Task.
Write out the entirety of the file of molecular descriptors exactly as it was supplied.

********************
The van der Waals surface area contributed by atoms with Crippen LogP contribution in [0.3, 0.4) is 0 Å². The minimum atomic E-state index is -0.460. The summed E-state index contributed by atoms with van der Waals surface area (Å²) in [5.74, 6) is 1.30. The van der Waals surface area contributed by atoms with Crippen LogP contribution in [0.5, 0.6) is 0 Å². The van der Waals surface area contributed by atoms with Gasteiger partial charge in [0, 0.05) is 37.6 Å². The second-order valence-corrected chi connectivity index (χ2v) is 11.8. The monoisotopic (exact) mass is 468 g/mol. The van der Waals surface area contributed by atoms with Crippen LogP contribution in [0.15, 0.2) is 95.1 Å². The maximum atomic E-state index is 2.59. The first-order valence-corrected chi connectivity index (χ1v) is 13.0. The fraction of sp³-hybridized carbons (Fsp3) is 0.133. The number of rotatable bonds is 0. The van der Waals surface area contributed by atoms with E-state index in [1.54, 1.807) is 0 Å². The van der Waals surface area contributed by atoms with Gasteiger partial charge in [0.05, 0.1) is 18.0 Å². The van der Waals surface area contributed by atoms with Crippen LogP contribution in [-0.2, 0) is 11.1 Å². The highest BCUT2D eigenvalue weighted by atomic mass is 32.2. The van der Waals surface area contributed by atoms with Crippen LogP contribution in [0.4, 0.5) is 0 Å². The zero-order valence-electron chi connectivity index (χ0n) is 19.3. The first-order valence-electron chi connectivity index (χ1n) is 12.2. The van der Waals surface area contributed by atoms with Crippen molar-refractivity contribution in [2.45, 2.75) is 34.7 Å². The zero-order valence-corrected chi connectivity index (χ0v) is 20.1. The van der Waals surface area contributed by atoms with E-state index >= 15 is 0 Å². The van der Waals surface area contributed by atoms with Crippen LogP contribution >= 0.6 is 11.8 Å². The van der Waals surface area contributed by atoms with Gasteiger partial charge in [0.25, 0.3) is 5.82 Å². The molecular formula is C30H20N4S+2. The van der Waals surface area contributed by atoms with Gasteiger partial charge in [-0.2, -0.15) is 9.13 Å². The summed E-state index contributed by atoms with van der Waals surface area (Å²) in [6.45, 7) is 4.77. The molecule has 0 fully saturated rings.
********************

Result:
The van der Waals surface area contributed by atoms with Crippen LogP contribution in [0.3, 0.4) is 0 Å². The minimum atomic E-state index is -0.460. The summed E-state index contributed by atoms with van der Waals surface area (Å²) in [5.74, 6) is 1.30. The van der Waals surface area contributed by atoms with Crippen LogP contribution in [0.5, 0.6) is 0 Å². The van der Waals surface area contributed by atoms with Gasteiger partial charge in [0, 0.05) is 37.6 Å². The second-order valence-corrected chi connectivity index (χ2v) is 11.8. The monoisotopic (exact) mass is 468 g/mol. The van der Waals surface area contributed by atoms with Crippen LogP contribution in [0.15, 0.2) is 95.1 Å². The maximum atomic E-state index is 2.59. The first-order valence-corrected chi connectivity index (χ1v) is 13.0. The fraction of sp³-hybridized carbons (Fsp3) is 0.133. The number of rotatable bonds is 0. The van der Waals surface area contributed by atoms with E-state index in [1.54, 1.807) is 0 Å². The van der Waals surface area contributed by atoms with Gasteiger partial charge in [0.05, 0.1) is 18.0 Å². The van der Waals surface area contributed by atoms with Crippen LogP contribution in [-0.2, 0) is 11.1 Å². The highest BCUT2D eigenvalue weighted by atomic mass is 32.2. The van der Waals surface area contributed by atoms with Crippen LogP contribution in [0.4, 0.5) is 0 Å². The zero-order valence-electron chi connectivity index (χ0n) is 19.3. The first-order valence-electron chi connectivity index (χ1n) is 12.2. The van der Waals surface area contributed by atoms with Crippen molar-refractivity contribution in [2.45, 2.75) is 34.7 Å². The zero-order valence-corrected chi connectivity index (χ0v) is 20.1. The van der Waals surface area contributed by atoms with E-state index >= 15 is 0 Å². The van der Waals surface area contributed by atoms with Crippen LogP contribution >= 0.6 is 11.8 Å². The van der Waals surface area contributed by atoms with Gasteiger partial charge in [0.25, 0.3) is 5.82 Å². The molecular formula is C30H20N4S+2. The van der Waals surface area contributed by atoms with Gasteiger partial charge in [-0.2, -0.15) is 9.13 Å². The summed E-state index contributed by atoms with van der Waals surface area (Å²) in [6.45, 7) is 4.77. The molecule has 0 fully saturated rings.